What Should I Plant?

NO MATTER HOW MANY years you have spent working, learning and living in the garden, the most perplexing question a novice gardener can ask you will always be, “What should I plant?”
You feel like telling the aspiring green thumb that you are at pains to answer this question for yourself. How could you possibly answer it for someone else?
As your experience increases, your planting decisions are complicated by your knowledge. You know the positives and the negatives of more and more plants.
For example, you know that bougainvillea in the Valley blooms most of the time but you also know that it is a thorny, intractable beast when it comes to pruning.
You know that rosemary can grow lush and produce an abundance of flowers with hardly any attention but that it can also die practically overnight after a late spring thunderstorm or even after a late-in-the-day watering if the soil it is planted in does not drain well.
You may love the taste of heirloom tomatoes and grow them to perfection for a year or two, only to see subsequent plantings die as a result of fungus that has gradually built up in the soil.
The best way to learn to garden is by doing it. Plant a little bit of everything and see how it grows. You will need to dig the soil well and put some compost into it before planting, but other than that you do not need to do anything special or have any extraordinary gifts to be a successful gardener.
As far as flowers go, there are flowers and then there are flowers. Usually when people say flowers, they mean the flashy sort you get with annuals like pansies, snapdragons and English primroses. Then again, you might opt for white “Iceberg” roses, planted ad nauseam all over the Valley, but reliable year-around bloomers nonetheless. To complement long-blooming roses, you may want to plant lavender, which seems ceaselessly festooned with blue flowers.
If yellow is your color, you might be pleased with feathery cassia (Senna artemisioides). This is a 4-foot-tall shrub that blooms nearly without interruption in full-sun Valley locations. In addition to its dark yellow flowers, this plant boasts finely cut gray foliage.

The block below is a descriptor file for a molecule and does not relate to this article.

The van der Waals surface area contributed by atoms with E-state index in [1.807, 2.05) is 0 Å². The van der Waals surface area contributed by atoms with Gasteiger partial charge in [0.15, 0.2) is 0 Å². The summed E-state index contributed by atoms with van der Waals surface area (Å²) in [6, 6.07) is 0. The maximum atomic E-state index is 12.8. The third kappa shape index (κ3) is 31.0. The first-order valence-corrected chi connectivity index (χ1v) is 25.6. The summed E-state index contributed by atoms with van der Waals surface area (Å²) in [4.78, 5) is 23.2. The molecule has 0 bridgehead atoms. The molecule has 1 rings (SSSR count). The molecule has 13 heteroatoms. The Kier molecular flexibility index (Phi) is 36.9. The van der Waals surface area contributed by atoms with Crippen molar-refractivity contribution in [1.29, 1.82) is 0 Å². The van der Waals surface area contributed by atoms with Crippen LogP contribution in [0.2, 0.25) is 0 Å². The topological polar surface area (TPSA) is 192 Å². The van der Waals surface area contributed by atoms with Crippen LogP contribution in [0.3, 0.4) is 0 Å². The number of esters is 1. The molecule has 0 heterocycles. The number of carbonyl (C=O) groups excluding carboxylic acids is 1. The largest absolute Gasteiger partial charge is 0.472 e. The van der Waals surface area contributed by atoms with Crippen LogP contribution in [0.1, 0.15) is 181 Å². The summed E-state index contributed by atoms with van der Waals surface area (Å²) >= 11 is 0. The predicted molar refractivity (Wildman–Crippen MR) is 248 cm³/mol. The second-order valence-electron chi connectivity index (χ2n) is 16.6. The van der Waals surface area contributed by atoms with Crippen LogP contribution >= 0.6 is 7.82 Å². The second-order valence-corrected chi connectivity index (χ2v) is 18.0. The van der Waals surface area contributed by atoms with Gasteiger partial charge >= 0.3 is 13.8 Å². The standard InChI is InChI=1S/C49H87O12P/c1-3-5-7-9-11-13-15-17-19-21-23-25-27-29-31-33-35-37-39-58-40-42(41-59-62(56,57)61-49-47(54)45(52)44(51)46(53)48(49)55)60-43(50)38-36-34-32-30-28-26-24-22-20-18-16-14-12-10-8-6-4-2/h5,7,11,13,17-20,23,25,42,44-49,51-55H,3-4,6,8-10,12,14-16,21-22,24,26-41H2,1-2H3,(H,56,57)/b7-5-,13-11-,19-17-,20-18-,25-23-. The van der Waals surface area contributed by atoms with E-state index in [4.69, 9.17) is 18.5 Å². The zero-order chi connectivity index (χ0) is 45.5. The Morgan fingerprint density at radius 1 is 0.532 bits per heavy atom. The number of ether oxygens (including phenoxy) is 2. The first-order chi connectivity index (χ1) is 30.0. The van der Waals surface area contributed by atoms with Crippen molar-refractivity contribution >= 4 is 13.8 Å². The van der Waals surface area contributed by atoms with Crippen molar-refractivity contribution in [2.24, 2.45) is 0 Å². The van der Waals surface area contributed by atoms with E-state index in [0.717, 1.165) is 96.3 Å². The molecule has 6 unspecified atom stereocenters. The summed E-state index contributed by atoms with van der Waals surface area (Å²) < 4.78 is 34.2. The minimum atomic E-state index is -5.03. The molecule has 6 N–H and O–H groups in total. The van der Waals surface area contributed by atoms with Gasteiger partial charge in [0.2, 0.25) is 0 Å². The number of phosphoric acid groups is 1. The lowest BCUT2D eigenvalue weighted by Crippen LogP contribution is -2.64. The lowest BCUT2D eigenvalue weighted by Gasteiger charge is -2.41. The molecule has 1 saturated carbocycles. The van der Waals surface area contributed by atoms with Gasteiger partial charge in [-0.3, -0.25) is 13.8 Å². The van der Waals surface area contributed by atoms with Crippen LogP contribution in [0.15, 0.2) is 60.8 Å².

Speaking of gray foliage, you might also wish to consider bush germander (Teucrium fruticans), which produces lilac flowers throughout the year. Bush germander also makes an excellent 4- to 5-foot hedge. Two other germanders are much loved as garden ornamentals. Teucrium x lucidrys is the classic herbal medicinal germander; it has small, deep green aromatic leaves and grows to 2 feet. Teucrium cossonii majoricum grows into a perfect low mound with silver foliage and is constantly blooming with scented, rose-colored flowers. All germanders do well where sun is plentiful.
Novice gardeners should be aware that whatever they create with plants is best understood and appreciated as a work in progress. Unlike conventional art forms, a garden is a living masterpiece that remains forever in an unfinished condition. Just when things are looking perfect is typically the same moment when flowers begin to fade, overgrowth demands pruning, and some mysterious disease or insect pest overcomes your favorite plant.
Remember that the paradisiacal picture of a garden you see in a plant catalog would have looked much different if the photographer had come two weeks before or two weeks after that picture was taken.
TIP OF THE WEEK: Think small when starting a garden. Plant a few flowers or a few vegetables and see them off to a strong start before planting more. Thanks to our mild climate, we can plant all year long. A gardener I know plants a few flower or vegetable seeds every week because he maintains that watching plants develop from seeds is the most soul-satisfying experience he has yet encountered in the garden.

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